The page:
Corporate Banner
Satellite Banner
Food & Beverage Analysis
Scientific Community
 
Become a Member | Sign in
Home>News>This Article
  News
Return

Higher Levels of Healthy Compound in Beneforté Broccoli

Published: Monday, April 22, 2013
Last Updated: Monday, April 22, 2013
Bookmark and Share
Field trials and genetic studies have shown that a new variety of broccoli developed by BBSRC-funded scientists reliably yields higher levels of a health-promoting compound.

Broccoli contains a compound called glucoraphanin, which has been shown to promote health by maintaining cardiovascular health and a reduction in the risk of cancer. A long term breeding programme to increase glucoraphanin levels has resulted in the commercial release of Beneforté broccoli. Beneforté was developed by crossing standard broccoli with a wild relative derived from Sicily.

Publicly funded research to develop Beneforté broccoli was led by the Institute of Food Research and the John Innes Centre, on the Norwich Research Park, which both receive strategic funding from BBSRC.

Three years of field trials at over 50 different sites in Europe and the United States have shown that Beneforté broccoli consistently produces 2-3 times the amount of glucoraphanin than other leading varieties of broccoli, without affecting yield, quality or the levels of other nutrients.

Glucoraphanin contains sulphur, which broccoli derives from the soil. New research, published in the journal New Phytologist, shows that Beneforté increases the amount of sulphur it takes up from the soil, and also channels more of it into glucoraphanin. Genetic analysis identified a single gene derived from the original wild relative that is responsible for both of these changes. In standard broccoli varieties, different soils can cause variation in glucoraphanin levels. These findings explain how Beneforté consistently delivers more glucoraphanin than ordinary broccoli.

Professor Richard Mithen of the Institute of Food Research is now leading ongoing studies to understand how glucoraphanin in Beneforté exerts its effects on human health, with particular focus on the cardiovascular system and prostate cancer.


Further Information

Join For Free

Access to this exclusive content is for Technology Networks Premium members only.

Join Technology Networks Premium for free access to:

  • Exclusive articles
  • Presentations from international conferences
  • Over 3,900+ scientific posters on ePosters
  • More than 5,300+ scientific videos on LabTube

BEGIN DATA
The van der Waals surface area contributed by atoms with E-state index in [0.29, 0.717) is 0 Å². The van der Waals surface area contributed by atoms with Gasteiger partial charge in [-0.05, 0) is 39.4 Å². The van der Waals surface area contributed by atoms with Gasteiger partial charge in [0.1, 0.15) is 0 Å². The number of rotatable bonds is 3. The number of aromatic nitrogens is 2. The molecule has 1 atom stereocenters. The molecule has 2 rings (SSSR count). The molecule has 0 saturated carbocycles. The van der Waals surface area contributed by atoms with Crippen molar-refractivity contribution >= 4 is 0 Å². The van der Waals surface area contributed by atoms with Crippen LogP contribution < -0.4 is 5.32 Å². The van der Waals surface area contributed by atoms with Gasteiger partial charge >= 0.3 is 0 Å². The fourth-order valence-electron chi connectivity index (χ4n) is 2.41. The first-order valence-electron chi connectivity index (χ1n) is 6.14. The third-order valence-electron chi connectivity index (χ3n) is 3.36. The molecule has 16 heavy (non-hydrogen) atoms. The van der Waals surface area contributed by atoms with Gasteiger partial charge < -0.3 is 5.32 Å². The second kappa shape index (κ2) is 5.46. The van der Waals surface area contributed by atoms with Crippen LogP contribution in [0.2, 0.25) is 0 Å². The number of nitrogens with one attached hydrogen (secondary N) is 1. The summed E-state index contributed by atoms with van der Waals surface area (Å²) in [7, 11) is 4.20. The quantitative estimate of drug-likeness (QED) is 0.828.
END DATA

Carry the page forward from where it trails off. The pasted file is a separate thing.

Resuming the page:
• 35 community eNewsletters


Sign In



Forgotten your details? Click Here
If you are not a member you can join here

*Please note: By logging into TechnologyNetworks.com you agree to accept the use of cookies. To find out more about the cookies we use and how to delete them, see our privacy policy.


Scientific News
Accelerating the Detection of Foodborne Bacterial Outbreaks
The speed of diagnosis of foodborne bacterial outbreaks could be improved by a new technique developed by researchers at the Georgia Institute of Technology.
Sweet Tooth Science - Chocolate Antioxidants
Researchers develop a faster and cheaper method to test for antioxidants in chocolate.
Food Additives Promote Inflammation, Colon Cancer
Dietary emulsifiers promoted colon cancer in a mouse model by altering gut microbes and increasing gut inflammation.
Detecting Food Contaminants with a Smartphone
Researchers aim to develop a novel food safety monitoring method using a smartphone.
Alarming Glyphosate Levels Found in Foods
Glyphosate has been found at alarming levels in a wide range of best-selling foods across the U.S.
Are Sweeteners as Natural as We Think?
New research study supports stevia’s naturality by identifying nine required molecules present in the dried stevia leaf.
Pre-Cut Salad May Encourage Growth of Salmonella
Study suggests damage to produce in bagged salads encourage the presence of Salmonella.
Personalized Antibiotic Treatment
Researchers have developed a sensor platform that quantifies antibiotics in human blood within minutes.
Peer Review is in Crisis, But Should be Fixed, Not Abolished
After the time to get the science done, peer review has become the slowest step in the process of sharing studies, and some scientists have had enough.
Erucic Acid Poses Health Risk to Children
Erucic acid may be a long-term health risk for children, below the age of 10 years, who consume higher amounts of food rich in the substance.
SELECTBIO

SELECTBIO Market Reports
Go to LabTube
Go to eposters
 
Access to the latest scientific news
Exclusive articles
Upload and share your posters on ePosters
Latest presentations and webinars
View a library of 1,800+ scientific and medical posters
3,900+ scientific and medical posters
A library of 2,500+ scientific videos on LabTube
5,300+ scientific videos
Close
Premium CrownJOIN TECHNOLOGY NETWORKS PREMIUM FOR FREE!